The Essential List of Data mining Techniques

Data mining Techniques

Businesses are recognizing the importance of data to better understand the inner and outer mechanisms of their company. One method in which this is being done is through mining. The data mining process explores and analyzes information to uncover patterns or rules that are meaningful to an organization. Data mining techniques help to create machine learning models that enable artificial intelligence applications. Let’s take a look at some of these techniques that allow businesses to depend on algorithms for optimized queries and better business decisions.

Linear Regression

One of the greatest goals of data-mining is creating more predictable outcomes through standardized algorithms and better formatting. With linear regression, a business can predict a continuous variable’s values with the help of inputs. This method is often used in the real estate sector to predict home values based on information like square footage, year of construction, and ZIP code location in a large volume of data.

Logistic Regression

Through logistic regression, inputs are used to predict the probability of a categorical variable. This is commonly seen in the banking industry, relying on statistical analysis to determine an applicant’s chances of being approved for a loan based on their credit score, income, gender, age, and other factors. This allows for a predictive model markup language, linking the amount requested on a loan primarily to income and credit score.

Time Series

In time series-based data mining techniques, forecasting tools focus on the use of time as the fundamental independent variable. Retailers rely on this model to be able to predict the demand for products seasonally, or even monthly, and adjust their inventory accordingly. This provides quick insights into the products that are moving at one location and not another, allowing vendors to use inference to adjust their stock accordingly.

Classification/Regression Trees

Data mining Techniques

Classification trees, or regression trees, are predictive modeling techniques where the value of both categorical and continuous target variables can be predicted. This model creates a binary rule based on predicted data sets to classify and group the largest proportion of target variables for potential outcomes. With these rules, new groups that are created within data virtualization become predictions in new data. This is important in the insurance sector to understand expanding coverage in different realms. This allows for stronger models to determine risk based on location for homeowners or based on preexisting conditions for patients.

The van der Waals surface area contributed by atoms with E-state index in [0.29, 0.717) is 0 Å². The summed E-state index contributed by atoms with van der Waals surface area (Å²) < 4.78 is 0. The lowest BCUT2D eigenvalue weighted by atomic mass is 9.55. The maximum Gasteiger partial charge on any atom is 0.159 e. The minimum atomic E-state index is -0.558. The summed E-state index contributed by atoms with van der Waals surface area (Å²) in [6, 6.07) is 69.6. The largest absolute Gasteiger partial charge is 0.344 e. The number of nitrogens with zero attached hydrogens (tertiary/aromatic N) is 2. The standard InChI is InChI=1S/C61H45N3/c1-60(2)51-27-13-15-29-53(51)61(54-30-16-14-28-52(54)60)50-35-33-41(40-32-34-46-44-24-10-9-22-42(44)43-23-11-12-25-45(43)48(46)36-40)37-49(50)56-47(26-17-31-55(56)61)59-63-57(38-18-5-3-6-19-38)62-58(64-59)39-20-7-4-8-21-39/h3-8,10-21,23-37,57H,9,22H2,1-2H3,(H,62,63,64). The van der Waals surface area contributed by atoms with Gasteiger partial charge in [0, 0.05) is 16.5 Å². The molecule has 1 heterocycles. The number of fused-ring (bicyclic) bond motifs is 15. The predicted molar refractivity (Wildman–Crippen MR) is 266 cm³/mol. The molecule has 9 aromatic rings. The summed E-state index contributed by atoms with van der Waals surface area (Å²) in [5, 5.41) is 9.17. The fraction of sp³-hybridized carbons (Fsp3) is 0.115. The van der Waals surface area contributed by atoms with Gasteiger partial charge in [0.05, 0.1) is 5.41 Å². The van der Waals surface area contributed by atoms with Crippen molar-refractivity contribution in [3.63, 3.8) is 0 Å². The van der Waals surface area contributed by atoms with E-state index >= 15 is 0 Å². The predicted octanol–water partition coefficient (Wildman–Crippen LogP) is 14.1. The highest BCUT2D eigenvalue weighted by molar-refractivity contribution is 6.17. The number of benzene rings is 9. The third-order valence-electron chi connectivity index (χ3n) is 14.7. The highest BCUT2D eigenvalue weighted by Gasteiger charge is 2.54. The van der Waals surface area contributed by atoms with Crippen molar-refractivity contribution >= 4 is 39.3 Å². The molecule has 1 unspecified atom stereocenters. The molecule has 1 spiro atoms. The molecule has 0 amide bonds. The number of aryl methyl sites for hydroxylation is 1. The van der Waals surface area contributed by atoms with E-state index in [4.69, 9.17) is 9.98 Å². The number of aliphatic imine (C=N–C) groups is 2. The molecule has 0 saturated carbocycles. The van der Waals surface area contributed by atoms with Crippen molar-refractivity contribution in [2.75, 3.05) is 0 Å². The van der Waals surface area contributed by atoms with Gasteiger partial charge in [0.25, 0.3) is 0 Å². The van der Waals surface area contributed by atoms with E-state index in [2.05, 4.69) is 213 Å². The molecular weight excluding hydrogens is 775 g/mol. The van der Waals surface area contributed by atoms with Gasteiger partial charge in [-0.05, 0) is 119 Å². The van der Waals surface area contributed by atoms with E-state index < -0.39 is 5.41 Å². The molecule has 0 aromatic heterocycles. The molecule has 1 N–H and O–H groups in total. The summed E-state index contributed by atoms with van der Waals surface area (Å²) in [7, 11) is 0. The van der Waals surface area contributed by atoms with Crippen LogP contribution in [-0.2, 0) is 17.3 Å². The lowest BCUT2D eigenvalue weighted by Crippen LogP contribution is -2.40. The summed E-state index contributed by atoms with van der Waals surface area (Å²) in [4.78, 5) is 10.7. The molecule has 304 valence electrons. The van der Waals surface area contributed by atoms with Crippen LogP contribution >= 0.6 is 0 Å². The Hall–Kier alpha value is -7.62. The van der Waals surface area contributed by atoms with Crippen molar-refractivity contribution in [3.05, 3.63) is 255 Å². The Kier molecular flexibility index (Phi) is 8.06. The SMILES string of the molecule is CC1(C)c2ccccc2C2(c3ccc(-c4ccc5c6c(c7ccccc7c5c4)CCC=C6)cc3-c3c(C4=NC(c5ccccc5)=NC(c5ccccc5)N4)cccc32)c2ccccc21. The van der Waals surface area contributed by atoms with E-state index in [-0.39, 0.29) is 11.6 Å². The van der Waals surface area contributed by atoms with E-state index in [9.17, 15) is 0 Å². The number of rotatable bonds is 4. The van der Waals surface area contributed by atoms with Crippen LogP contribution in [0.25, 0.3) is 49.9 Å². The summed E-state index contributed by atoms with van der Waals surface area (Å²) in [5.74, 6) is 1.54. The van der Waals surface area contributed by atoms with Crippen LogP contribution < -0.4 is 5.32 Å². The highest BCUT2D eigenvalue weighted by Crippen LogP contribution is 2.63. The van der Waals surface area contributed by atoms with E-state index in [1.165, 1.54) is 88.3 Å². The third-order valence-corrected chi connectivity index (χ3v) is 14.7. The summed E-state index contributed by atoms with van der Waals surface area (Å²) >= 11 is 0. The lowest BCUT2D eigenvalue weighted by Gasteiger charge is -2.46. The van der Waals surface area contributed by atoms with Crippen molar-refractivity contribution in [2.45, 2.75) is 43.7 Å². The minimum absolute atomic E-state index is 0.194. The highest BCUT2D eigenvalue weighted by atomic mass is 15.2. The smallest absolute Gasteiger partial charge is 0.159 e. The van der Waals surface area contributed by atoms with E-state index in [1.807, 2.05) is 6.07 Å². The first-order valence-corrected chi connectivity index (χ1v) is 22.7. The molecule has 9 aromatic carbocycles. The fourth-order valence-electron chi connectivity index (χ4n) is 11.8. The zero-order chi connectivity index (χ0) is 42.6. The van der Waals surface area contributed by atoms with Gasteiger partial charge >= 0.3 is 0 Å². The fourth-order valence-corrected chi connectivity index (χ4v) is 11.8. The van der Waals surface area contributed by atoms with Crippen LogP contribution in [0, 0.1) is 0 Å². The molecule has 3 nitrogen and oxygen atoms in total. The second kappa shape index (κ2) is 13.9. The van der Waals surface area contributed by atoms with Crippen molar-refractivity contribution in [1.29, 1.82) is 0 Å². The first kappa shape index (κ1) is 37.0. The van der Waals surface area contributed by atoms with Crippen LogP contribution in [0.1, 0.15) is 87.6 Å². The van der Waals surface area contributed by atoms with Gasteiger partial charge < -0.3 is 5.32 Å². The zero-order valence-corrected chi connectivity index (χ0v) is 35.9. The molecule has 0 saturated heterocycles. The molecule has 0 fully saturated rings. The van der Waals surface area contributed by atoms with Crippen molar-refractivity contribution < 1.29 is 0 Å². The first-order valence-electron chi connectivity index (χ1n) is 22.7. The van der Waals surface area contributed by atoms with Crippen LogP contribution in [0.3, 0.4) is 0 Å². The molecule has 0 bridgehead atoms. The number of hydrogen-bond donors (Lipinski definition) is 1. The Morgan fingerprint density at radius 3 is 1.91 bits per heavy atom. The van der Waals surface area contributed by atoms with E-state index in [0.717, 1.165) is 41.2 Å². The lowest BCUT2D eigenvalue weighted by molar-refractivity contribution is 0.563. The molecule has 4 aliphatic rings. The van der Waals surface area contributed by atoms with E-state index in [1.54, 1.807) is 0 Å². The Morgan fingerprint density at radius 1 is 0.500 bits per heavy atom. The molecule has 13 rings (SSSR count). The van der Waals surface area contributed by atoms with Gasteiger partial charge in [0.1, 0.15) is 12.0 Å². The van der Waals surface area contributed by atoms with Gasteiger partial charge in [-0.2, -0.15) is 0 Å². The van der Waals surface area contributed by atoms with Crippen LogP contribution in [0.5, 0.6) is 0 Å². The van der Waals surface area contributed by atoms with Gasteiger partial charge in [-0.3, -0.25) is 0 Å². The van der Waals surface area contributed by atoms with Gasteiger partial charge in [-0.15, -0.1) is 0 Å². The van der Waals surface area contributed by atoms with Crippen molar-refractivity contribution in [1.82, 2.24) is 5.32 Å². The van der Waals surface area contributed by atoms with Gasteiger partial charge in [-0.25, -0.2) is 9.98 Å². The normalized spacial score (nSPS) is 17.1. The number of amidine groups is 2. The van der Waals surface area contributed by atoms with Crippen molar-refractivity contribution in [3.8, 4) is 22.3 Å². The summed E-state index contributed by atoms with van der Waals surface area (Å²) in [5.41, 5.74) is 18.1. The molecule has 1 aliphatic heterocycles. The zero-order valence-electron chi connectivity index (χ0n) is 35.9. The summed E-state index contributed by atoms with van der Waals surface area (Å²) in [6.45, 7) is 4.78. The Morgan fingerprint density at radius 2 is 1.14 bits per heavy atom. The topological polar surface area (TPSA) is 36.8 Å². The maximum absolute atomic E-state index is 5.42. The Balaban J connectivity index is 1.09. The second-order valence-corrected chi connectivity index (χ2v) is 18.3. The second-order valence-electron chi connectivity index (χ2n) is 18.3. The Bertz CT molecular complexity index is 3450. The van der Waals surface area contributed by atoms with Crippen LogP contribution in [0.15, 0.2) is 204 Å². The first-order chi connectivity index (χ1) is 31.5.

Neural Networks

Neural networks are designed to work in a manner similar to how the human brain functions. Just like stimuli in the brain, neural networks use inputs with a threshold requirement. These inputs will ‘fire’ or ‘not fire’ its node based on magnitude. These signals combine with other such responses that may be hidden in the multiple layers of the network. The neural network process goes on repeating through recommendation engines such as those on social media. The benefit is a near-instant set of data to be grasped through analytics.

K-Nearest Neighbor

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K-nearest neighbor relies on past observations to categorize new ones. Rather than predictive models, this is driven by data. There are no underlying assumptions made in data exploration before proceeding with this regimen. Complex processes are not a part of examining these databases. New observations are classified by identifying the closest K-neighbors and assigning the majority value. This is crucial in analyses of automation to better address outstanding issues within a supply chain from vendor to customer. (

Unsupervised Learning

Finally, unsupervised learning has become part of the list of data mining techniques that deliver relevant results to different business sectors. This is where underlying patterns are observed based on data from unsupervised tasks. This includes personalized recommendations for better customer interaction. This is commonly seen in online shopping when making suggestions for customers to buy other products based on customer behavior and their shopping cart at the time of purchase.

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